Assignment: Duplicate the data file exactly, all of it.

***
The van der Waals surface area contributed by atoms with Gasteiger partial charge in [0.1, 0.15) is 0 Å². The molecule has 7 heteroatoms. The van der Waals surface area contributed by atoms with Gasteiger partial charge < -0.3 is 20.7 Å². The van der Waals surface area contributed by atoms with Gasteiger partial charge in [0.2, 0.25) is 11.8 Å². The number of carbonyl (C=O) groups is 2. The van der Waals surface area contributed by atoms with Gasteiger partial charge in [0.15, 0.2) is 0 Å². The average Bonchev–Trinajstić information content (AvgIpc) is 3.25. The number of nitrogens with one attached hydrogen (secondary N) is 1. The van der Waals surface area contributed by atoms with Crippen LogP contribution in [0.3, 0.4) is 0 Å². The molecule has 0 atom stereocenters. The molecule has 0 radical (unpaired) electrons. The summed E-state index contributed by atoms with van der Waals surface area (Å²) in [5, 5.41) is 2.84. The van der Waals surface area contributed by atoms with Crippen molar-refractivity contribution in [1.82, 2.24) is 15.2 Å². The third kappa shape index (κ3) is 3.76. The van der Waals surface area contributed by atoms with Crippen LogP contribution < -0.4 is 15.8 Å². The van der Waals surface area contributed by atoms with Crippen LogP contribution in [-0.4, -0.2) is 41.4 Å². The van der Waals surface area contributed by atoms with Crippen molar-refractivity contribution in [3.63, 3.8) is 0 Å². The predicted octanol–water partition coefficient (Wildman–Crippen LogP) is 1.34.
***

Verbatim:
The van der Waals surface area contributed by atoms with Gasteiger partial charge in [0.1, 0.15) is 0 Å². The molecule has 7 heteroatoms. The van der Waals surface area contributed by atoms with Gasteiger partial charge < -0.3 is 20.7 Å². The van der Waals surface area contributed by atoms with Gasteiger partial charge in [0.2, 0.25) is 11.8 Å². The number of carbonyl (C=O) groups is 2. The van der Waals surface area contributed by atoms with Gasteiger partial charge in [0.15, 0.2) is 0 Å². The average Bonchev–Trinajstić information content (AvgIpc) is 3.25. The number of nitrogens with one attached hydrogen (secondary N) is 1. The van der Waals surface area contributed by atoms with Crippen LogP contribution in [0.3, 0.4) is 0 Å². The molecule has 0 atom stereocenters. The molecule has 0 radical (unpaired) electrons. The summed E-state index contributed by atoms with van der Waals surface area (Å²) in [5, 5.41) is 2.84. The van der Waals surface area contributed by atoms with Crippen molar-refractivity contribution in [1.82, 2.24) is 15.2 Å². The third kappa shape index (κ3) is 3.76. The van der Waals surface area contributed by atoms with Crippen LogP contribution < -0.4 is 15.8 Å². The van der Waals surface area contributed by atoms with Crippen LogP contribution in [-0.4, -0.2) is 41.4 Å². The van der Waals surface area contributed by atoms with Crippen molar-refractivity contribution in [3.63, 3.8) is 0 Å². The predicted octanol–water partition coefficient (Wildman–Crippen LogP) is 1.34.